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Galloway's welcomes new street charter in Preston to improve access for visually impaired people

Photo shows LCC highways councillor Keith Iddon walking blindfolded through Fishergate's shared space with a member of the Galloway's services team. He is stood on tactile paving, ready to cross the road, which is a shared space
Coun Keith Iddon walked blindfolded through Fishergate with Galloway's in 2018. Photo credit: Lancashire Post

Sight loss charity Galloway’s is delighted Lancashire County Council has approved new guidelines to improve access to Preston's streets for visually impaired people.

The Lancashire Street Charter for Preston City sets out guidelines to ensure it is easier for visually impaired people to get around the streets. These measures include:

• Consulting blind, partially sighted and disabled groups on major new public realm and highways developments, to ensure they meet the needs of visually impaired people.

• Putting additional measures in place to ensure potential obstacles such as A-Board pavement signage, cafe and street furniture, litter bins and wheelie bins at commercial premises do not present a hazard.

• Ensuring that crossings are correctly installed, monitored and maintained, in line with national standards for rotating cones, audible crossings and tactile paving.

• Setting out how overgrown vegetation, parking, and temporary obstructions such as road works, parking and taxis can be better managed to improve accessibility.

The charter was developed in partnership with Preston City Council and The Visual Impairment Forum for the Lancashire Area, which asked the county council to consider producing the guidelines.

Stuart Clayton, CEO of Galloway’s, said he is really pleased to see such a positive move forward to ensure the city’s streets are accessible for everyone.

He said: “We welcome the introduction of a Street Charter and commend Lancashire VI Forum, Lancashire County Council and Preston City Council for working together on this. "This is a really positive step for blind and partially sighted people, and for the city as a whole.

“Mobility is challenging enough if you have limited vision, which is why this is an important document that we hope will improve the accessibility of all our streets for blind and partially sighted people.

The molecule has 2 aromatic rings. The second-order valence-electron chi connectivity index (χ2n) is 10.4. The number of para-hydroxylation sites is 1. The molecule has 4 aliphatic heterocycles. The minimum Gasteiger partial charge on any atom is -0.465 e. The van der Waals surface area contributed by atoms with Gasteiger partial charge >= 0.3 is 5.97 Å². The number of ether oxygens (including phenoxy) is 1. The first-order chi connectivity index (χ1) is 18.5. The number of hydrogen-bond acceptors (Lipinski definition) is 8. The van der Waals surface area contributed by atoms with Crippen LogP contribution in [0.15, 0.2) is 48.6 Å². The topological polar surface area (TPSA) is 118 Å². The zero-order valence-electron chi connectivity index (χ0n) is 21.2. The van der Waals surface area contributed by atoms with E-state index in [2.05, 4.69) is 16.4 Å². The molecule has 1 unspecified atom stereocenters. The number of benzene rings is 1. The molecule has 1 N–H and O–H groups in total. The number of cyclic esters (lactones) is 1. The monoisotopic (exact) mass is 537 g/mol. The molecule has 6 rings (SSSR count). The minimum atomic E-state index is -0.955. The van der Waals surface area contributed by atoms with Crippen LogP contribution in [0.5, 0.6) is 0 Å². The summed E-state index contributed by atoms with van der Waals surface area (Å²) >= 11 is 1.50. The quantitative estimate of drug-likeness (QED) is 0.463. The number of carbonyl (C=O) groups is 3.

“We understand that resources are limited right now, so we are really grateful the needs of people with limited sight are being considered.

“We hope that this new Street Charter will make real changes to ensure our streets are accessible for all.”

County Councillor Keith Iddon, Cabinet member for highways and transport, said: "People with disabilities face barriers getting around the towns and cities of Lancashire. Even in familiar places, getting from one place to another can be a bit like navigating an obstacle course

"We want to change this and we're working with local people, disability groups, district councils and the Lancashire Visually Impaired Forum to take action.

"We want our towns and cities to feel safe and secure, places where people truly find it easy to live, work and visit.

"The Lancashire Street Charter is a key part of this and we've worked closely with people with disabilities to produce it."

Google image of Fishergate, in Preston city centre. It shows a Tarmac road area with grey tiled markings which is for vehicles and pedestrians. There is a small grey stone/brock roundabout in the centre. On either side of the shared space are pavements and shops.
Google image of Fishergate, in Preston city centre

Denise Hinchliffe, press and publicity officer from the Visual Impairment Forum for the Lancashire Area, said: "The Lancashire Street Charter is a project of which we are really proud.

"The successful putting together of this piece of work could not have been achieved without the invaluable contribution of everyone involved. It clearly shows the value of working together. We would like to thank everyone involved."

Councillor Robert Boswell, Preston City Council's cabinet member for environment and communities, said: “It’s great to see this happening in Preston, ensuring the city centre is accessible to all.

“As the street charter is a trial we will continue our dialogue with the county council regarding implementation and listen to feedback from all parties.”

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